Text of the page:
Emma Ruth Rundle

Recordist Sonny DiPerri has worked with Nine Inch Nails, Animal Collective, Dirty Projectors, Portugal. The Man, Emma Ruth Rundle, La Femme, Radiation City, and Protomartyr. The group El Ten Eleven recently wrapped up their tenth album, Banker's Hill, at Panoramic House (a studio co-owned by Tape Op's John Baccigaluppi) with Sonny producing and engineering, and Kristian Dunn of the band wanted to pick Sonny's brain about his career and making records. -LC

Brian Overend

How did your career get started?

In college I got the bug to be in a band, to be a musician. But I was too afraid to commit to the artist lifestyle and my bands fell apart. I had this crazy idea that I was going to move to Los Angeles, rent a house with four friends, and we were gonna have a band. Because two of the guys were engineers, they were going to teach me how to record. So, I made a gear list based on their recommendations, and I thought, "Cool. We're gonna move to Los Angeles and do it." Then people didn't show up to the airport when it came time to fly out and find the house.

You were at the airport and people didn't show up?

Yes! I helped people buy their plane tickets. They paid me for the plane tickets and we said, "We'll go out to L.A." I went to the airport and I was the only person at the gate! Nobody showed up, and no one would get back to me. I freaked out. Massive panic attack in [the Boston International] Logan Airport, but I came out [to California] and it was fine.

Is Boston where you grew up?

Yes. I moved out to L.A. a couple months later. That's when my roommate at the time said to me, "I found an ad on the UTA [United Talent Agency] job list. It says multi-platinum band with A-list producer seeks recording studio assistant." Super nebulous. I thought being a recording studio assistant was what I wanted to do. This was day five of living in California. I didn't have a bed to sleep on. I answered this ad and I interviewed with the band's day-to-day manager. He said, "This is for Thirty Seconds to Mars. We've got Flood [Tape Op #117] producing the record. You're going to be getting lunch, getting coffee, taking trash out, whatever."

Did you know who Flood was, at the time?

No. So I said, "Great! I'll do that." They said, "You have no experience, but we'll see if the band likes you. We'll see if the producer likes you." The following day I went to this address, which turned out to be the band's house, and I met with Shannon [Leto] and Tomo [Milicevic]; the drummer and guitar player, respectively. I walked into the studio and I had never seen Pro Tools before. They asked me if I had ever recorded any of my own music, and I hadn't. I was terrified. I thought, "Why did I do this? This is not going to work." They said, "Well, why don't you come back tomorrow and meet our producer?" I came back the next day and met Flood, but I didn't know who he was. I ended up talking to him for a few hours. He asked me what I liked about records, what I didn't like, what albums I enjoyed, and so on. What's really embarrassing is that I pretty much talked about half of his discography.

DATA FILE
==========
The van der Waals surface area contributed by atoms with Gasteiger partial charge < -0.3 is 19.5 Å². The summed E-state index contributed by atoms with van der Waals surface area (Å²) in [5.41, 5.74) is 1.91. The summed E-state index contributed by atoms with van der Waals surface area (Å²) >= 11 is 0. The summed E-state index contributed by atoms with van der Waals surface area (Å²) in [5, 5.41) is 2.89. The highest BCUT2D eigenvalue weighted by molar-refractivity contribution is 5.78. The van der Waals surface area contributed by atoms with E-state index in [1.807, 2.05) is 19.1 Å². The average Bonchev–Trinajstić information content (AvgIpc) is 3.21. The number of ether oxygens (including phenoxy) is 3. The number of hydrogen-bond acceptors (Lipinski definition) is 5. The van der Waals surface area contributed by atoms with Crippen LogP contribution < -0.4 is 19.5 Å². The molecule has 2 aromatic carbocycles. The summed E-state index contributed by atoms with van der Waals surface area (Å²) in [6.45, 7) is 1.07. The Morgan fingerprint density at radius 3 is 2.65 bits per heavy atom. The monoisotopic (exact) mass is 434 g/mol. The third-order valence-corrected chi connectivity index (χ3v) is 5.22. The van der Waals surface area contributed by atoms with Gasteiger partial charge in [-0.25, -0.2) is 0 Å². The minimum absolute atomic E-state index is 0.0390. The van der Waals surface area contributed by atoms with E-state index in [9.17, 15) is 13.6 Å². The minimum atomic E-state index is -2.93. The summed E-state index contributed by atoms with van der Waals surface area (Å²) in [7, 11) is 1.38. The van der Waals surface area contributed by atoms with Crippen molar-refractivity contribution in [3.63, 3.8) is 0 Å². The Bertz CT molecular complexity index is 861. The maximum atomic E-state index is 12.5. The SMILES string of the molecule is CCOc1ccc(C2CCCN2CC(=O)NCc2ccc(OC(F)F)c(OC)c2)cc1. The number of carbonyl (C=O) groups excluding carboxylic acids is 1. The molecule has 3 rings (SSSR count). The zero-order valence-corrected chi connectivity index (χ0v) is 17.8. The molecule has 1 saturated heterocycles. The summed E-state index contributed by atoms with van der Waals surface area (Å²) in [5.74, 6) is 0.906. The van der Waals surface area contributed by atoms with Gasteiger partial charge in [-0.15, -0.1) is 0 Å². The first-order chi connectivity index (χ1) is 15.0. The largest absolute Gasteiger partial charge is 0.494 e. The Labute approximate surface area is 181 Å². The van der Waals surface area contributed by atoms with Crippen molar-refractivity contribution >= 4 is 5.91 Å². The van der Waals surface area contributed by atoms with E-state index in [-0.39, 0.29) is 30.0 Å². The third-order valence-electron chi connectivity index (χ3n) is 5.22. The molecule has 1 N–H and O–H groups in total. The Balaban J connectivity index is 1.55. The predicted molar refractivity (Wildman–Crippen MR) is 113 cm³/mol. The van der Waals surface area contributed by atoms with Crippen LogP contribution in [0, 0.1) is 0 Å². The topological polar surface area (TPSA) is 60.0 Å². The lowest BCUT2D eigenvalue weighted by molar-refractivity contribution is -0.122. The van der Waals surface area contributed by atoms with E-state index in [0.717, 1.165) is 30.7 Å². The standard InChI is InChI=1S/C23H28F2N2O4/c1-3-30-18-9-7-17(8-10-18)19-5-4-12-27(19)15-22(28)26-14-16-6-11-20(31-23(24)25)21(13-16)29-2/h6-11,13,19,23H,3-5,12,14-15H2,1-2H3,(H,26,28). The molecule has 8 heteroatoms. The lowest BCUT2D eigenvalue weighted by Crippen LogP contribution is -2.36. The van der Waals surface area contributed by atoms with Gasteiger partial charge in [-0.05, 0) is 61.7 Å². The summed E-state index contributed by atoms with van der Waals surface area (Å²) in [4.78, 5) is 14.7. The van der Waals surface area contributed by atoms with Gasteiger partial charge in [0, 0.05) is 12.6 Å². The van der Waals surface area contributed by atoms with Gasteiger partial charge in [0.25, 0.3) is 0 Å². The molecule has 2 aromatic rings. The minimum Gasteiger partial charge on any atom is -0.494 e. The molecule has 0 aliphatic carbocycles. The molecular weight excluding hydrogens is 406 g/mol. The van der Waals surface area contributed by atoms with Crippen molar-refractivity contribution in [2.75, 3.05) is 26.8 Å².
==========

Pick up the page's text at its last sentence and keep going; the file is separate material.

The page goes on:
And not knowing it?

No. I had no idea. I was explaining how and when I thought some artists made shifts that I thought were cooler and way more interesting. Most of those records were him. He was totally cool. Then I went home, Googled him, and realized, "Oh, I am definitely not getting hired." But sure enough, they hired me! I started off every day making coffee, getting lunch, taking out trash, cleaning the studio, tuning every guitar, every bass, etc. Because I'm a drummer, I was also tech'ing the drum kit and making sure it sounded the way that Shannon wanted. I did that for months. They were writing and recording simultaneously.

So that was months of Thirty Seconds
to Mars?

Yeah. I was actually on that record for almost a year
and a half.

Can you look back and think about what you knew on day one versus what you knew by the last day?

There were two assistants - me and another guy - and he had a lot of experience. He was really cool about showing me the basics, and Flood was really cool about showing me the intermediate basics, plus some more philosophical recording ideas and techniques to try. I was so bad at making coffee that I was I was forced to go into the control room and become the assistant. It was incredibly embarrassing. I thought I was getting fired. Flood said, "Look, I've been making records for over 30 years, and I don't understand how you can't make decent coffee. I'm going to relieve you of your duties; you're now going to take recall notes." I had no experience.

Presumably you were better on the recall notes than the coffee making?

Infinitely better.

Now you're really good at making coffee.

Oh, man, thank you! That record [This Is War] was really important for me. People talk about getting on an escalator and getting a fast-tracked career path or education in recording. I got on an elevator. I saw these really talented engineers, who were also producers and mixers, coming through these sessions and recording a drum set. I thought, "Oh, that's how you do it." I had to record a lot when a producer was out, or an engineer was off for the weekend. I'd have to sit there and say, "Why does my work sound really bad, and this other person's sounds really good?" The band would want this other person's sound.